1 having an axis in which the light source is said axis a series of having to be substantially located and having upon one side of said axis a series of substantially coaxial prisms each tapering toward said axis and having upon the opposite side of substantially coaxial prisms each tapering away from said axis, said two series of prisms being correspondingly graduated in refracting power from the axis outward.

3. A lens adapted to-be associated'with an artificial source of illumination, said lens having an axis in which the light source is to be substantially located and having upon one side of said axis a series of substantially coaxial prisms each tapering toward said axis and having upon the opposite side of said axis a series of substantially coaxial prisms each tapering away from said axis, the prisms of each series increasing in refracting power from the axis outward.

4s. A lens adapted to be associated with an artificial source of illumination, said lens having an axis in .which the light source is to be substantially located and having upon one side of said axis a series of substantially coaxial prisms each tapering toward said axis and having upon the opposite side of said axis a series of substantially coaxial prisms each tapering away from said axis, said series of prisms being graduated in like senses from the axis outward and said lens having a greater part of its area upon the first mentioned side of-said axis. I

5. A lens adapted to be associated with an artificial source of illumination, said lens an axis in which the light source is to be substantially located and having upon one side of said axis, a series of prisms said lens curved about said axis and each tapering toward said axis and having upon the opposite side of said axis and upon the opposite face of said lens another series of prisms curved about said axis and each tapering away from said axis.

. 6. lens adapted tobe associated with an artificial source of illumination, said lens having an axis in which the light source is to be substantially located and having upon 7 5 one side of said axis a series of prisms each tapering toward said axis and having upon the opposite side of said axis and upon the opposite face of said lens a series of prisms each tapering away from said axis, the respective prisms having a varyin inclination of their refracting faces at di erent points along said prisms.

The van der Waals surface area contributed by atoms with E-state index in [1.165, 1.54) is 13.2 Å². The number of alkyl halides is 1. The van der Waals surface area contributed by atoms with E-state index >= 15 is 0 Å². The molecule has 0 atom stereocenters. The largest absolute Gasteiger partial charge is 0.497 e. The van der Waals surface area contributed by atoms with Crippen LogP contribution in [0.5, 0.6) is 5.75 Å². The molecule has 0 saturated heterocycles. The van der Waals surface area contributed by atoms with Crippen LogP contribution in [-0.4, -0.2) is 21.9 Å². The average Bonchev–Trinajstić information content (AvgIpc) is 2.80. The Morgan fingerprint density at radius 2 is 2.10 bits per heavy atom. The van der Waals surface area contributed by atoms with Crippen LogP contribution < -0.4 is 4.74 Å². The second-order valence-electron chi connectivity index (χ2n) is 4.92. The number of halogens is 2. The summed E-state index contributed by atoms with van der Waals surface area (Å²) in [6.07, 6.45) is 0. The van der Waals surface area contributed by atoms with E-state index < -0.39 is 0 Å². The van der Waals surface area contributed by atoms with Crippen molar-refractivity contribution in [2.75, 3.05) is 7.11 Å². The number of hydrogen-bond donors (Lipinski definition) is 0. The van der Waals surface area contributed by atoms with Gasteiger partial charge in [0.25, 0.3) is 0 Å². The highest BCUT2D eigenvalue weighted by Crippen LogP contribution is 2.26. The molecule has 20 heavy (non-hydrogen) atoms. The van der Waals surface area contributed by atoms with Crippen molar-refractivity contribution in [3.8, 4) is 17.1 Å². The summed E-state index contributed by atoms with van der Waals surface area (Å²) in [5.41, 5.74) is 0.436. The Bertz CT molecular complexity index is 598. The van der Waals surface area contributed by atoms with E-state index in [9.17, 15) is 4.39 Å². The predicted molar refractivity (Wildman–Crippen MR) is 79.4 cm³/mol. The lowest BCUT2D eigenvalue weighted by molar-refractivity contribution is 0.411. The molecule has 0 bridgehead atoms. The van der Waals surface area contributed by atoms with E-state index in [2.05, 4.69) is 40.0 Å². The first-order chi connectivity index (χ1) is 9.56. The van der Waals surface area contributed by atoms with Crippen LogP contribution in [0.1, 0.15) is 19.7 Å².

7. In an illuminating device, a lens adapted to be associated with an artificial source of illumination for illuminating a surface obliquely offset from said source, said lens having an axis in whih the light source is to be substantially located and hav- -prisms curved about said axis and each tapering toward said axis and having upon I the side of said axis remote from said object a series of prisms curved about said axis and each tapering away from said axis, each series of prisms increasing in refracting power from the axis outward, and a re.- flector associated with said lens and said source of artificial illumination.

8. In an illuminating device adapted to be used with a source of artificial illumination, a lens adapted to direct light from said source upon-a surface obliquely offset from said source, said lens having an axis in which said light source is substantially to be located and having upon its inner face and upon the side of said axis adjacent to the surface to be illuminated a series of prisms curved about said axis and each tapering toward said axis and having upon its outer face and upon the side of said axis remote from said surface a series of prisms curved about said axis and each tapering away from said axis, said lens having a greater part of its area upon the first mentioned side of said axis, and a reflector between which and said lens said source of illumination is to be confined, said reflector likewise having its axis in the lens axis and having a greater part fracting power from the axis outward and of said lens axis being lane, and the face each tapering toward said axis and having of said lens nearer sai light source upon 10 upon the other side of said axis a series of the opposite side of said lens axis being prismatic ridges curved about said axis, inplane. 1

creasing in refracting power from the axis Signed at New York city, N. Y, this 7th outward and each tapering. away from said day of April, 1919. i

axis, the face of said lens remote from said light source upon the first mentioned side LAWRENCE X. CHAMPEAU.

Referenced by
Citing PatentFiling datePublication dateApplicantTitle
US2748263 *Aug 11, 1952May 29, 1956Holophane Co IncDirect lighting luminaires
US3634674 *Sep 15, 1969Jan 11, 1972Fordyce E TuttlePortrait uniform lighting device
US3732417 *Jun 16, 1971May 8, 1973Grimes Manuf CoSquare lite projector using prismatic lens
US5535110 *Feb 16, 1995Jul 9, 1996Cooper Industries, Inc.Ceiling mounted wallwash light fixture
US6082878 *Feb 3, 1998Jul 4, 2000Cooper Industries, Inc.Fully rotatable recessed light fixture with movable stop and adjustable length bar hanger
US6969181May 8, 2001Nov 29, 2005Genlyte Thomas Group LlcFully recessed unit equipment luminaire
US6994456Apr 28, 2004Feb 7, 2006Kurt Versen CompanyWall-wash lighting
US7673841Mar 25, 2005Mar 9, 2010Cooper Technologies CompanyHangar bar for recessed luminaires with integral nail
US8240630Apr 28, 2010Aug 14, 2012Cooper Technologies CompanyHanger bar for recessed luminaires with integral nail
US8622361Jul 27, 2012Jan 7, 2014Cooper Technologies CompanyHanger bar for recessed luminaires with integral nail
US8939418Apr 1, 2014Jan 27, 2015Cooper Technologies CompanyAdjustable hanger bar for luminaires
US9004435Jan 6, 2014Apr 14, 2015Cooper Technologies CompanyHanger bar for recessed luminaires with integral nail
USRE36908 *Jul 8, 1998Oct 10, 2000Cooper Industries, Inc.Ceiling mounted wallwash light fixture
Classifications
U.S. Classification362/309, 362/364, 362/329, 362/339, 362/147
International ClassificationF21V5/00, F21V5/02
Cooperative ClassificationF21V5/02, F21W2131/304
European ClassificationF21V5/02